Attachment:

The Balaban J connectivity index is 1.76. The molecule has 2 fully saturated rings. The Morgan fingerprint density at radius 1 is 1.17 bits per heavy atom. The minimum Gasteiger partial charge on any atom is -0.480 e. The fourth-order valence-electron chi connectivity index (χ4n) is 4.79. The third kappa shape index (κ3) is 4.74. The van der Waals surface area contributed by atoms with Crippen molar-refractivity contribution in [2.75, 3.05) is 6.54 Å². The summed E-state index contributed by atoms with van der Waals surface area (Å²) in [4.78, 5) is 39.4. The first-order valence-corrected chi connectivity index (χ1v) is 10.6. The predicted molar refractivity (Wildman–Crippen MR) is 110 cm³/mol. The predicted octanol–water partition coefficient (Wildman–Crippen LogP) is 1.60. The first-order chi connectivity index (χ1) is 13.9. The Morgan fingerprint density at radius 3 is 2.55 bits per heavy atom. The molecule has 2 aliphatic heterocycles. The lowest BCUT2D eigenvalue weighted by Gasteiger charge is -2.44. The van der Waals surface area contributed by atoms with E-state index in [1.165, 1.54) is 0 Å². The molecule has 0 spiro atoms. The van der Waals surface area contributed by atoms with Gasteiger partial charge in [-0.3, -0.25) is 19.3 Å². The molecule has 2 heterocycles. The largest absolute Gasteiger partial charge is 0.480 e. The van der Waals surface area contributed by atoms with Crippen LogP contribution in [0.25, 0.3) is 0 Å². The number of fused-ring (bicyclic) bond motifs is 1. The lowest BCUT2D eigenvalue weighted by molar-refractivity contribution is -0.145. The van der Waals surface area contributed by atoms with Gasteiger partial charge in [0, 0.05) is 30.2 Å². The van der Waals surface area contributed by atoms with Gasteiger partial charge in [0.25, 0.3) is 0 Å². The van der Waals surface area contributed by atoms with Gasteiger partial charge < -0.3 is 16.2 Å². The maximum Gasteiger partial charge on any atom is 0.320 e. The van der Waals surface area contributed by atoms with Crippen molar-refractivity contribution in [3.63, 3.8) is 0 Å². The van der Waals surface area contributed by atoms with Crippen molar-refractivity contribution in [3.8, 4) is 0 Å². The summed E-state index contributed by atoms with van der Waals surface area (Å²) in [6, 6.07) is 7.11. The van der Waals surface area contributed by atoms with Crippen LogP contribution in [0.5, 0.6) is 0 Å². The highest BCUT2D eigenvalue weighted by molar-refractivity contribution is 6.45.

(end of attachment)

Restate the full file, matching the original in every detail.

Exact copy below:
The Balaban J connectivity index is 1.76. The molecule has 2 fully saturated rings. The Morgan fingerprint density at radius 1 is 1.17 bits per heavy atom. The minimum Gasteiger partial charge on any atom is -0.480 e. The fourth-order valence-electron chi connectivity index (χ4n) is 4.79. The third kappa shape index (κ3) is 4.74. The van der Waals surface area contributed by atoms with Crippen molar-refractivity contribution in [2.75, 3.05) is 6.54 Å². The summed E-state index contributed by atoms with van der Waals surface area (Å²) in [4.78, 5) is 39.4. The first-order valence-corrected chi connectivity index (χ1v) is 10.6. The predicted molar refractivity (Wildman–Crippen MR) is 110 cm³/mol. The predicted octanol–water partition coefficient (Wildman–Crippen LogP) is 1.60. The first-order chi connectivity index (χ1) is 13.9. The Morgan fingerprint density at radius 3 is 2.55 bits per heavy atom. The molecule has 2 aliphatic heterocycles. The lowest BCUT2D eigenvalue weighted by Gasteiger charge is -2.44. The van der Waals surface area contributed by atoms with E-state index in [1.165, 1.54) is 0 Å². The molecule has 0 spiro atoms. The van der Waals surface area contributed by atoms with Gasteiger partial charge in [-0.3, -0.25) is 19.3 Å². The molecule has 2 heterocycles. The largest absolute Gasteiger partial charge is 0.480 e. The van der Waals surface area contributed by atoms with Crippen LogP contribution in [0.25, 0.3) is 0 Å². The number of fused-ring (bicyclic) bond motifs is 1. The lowest BCUT2D eigenvalue weighted by molar-refractivity contribution is -0.145. The van der Waals surface area contributed by atoms with Gasteiger partial charge in [0, 0.05) is 30.2 Å². The van der Waals surface area contributed by atoms with Gasteiger partial charge in [0.25, 0.3) is 0 Å². The van der Waals surface area contributed by atoms with Gasteiger partial charge < -0.3 is 16.2 Å². The maximum Gasteiger partial charge on any atom is 0.320 e. The van der Waals surface area contributed by atoms with Crippen molar-refractivity contribution in [3.63, 3.8) is 0 Å². The van der Waals surface area contributed by atoms with Crippen molar-refractivity contribution in [3.8, 4) is 0 Å². The summed E-state index contributed by atoms with van der Waals surface area (Å²) in [6, 6.07) is 7.11. The van der Waals surface area contributed by atoms with Crippen LogP contribution in [0.5, 0.6) is 0 Å². The highest BCUT2D eigenvalue weighted by molar-refractivity contribution is 6.45.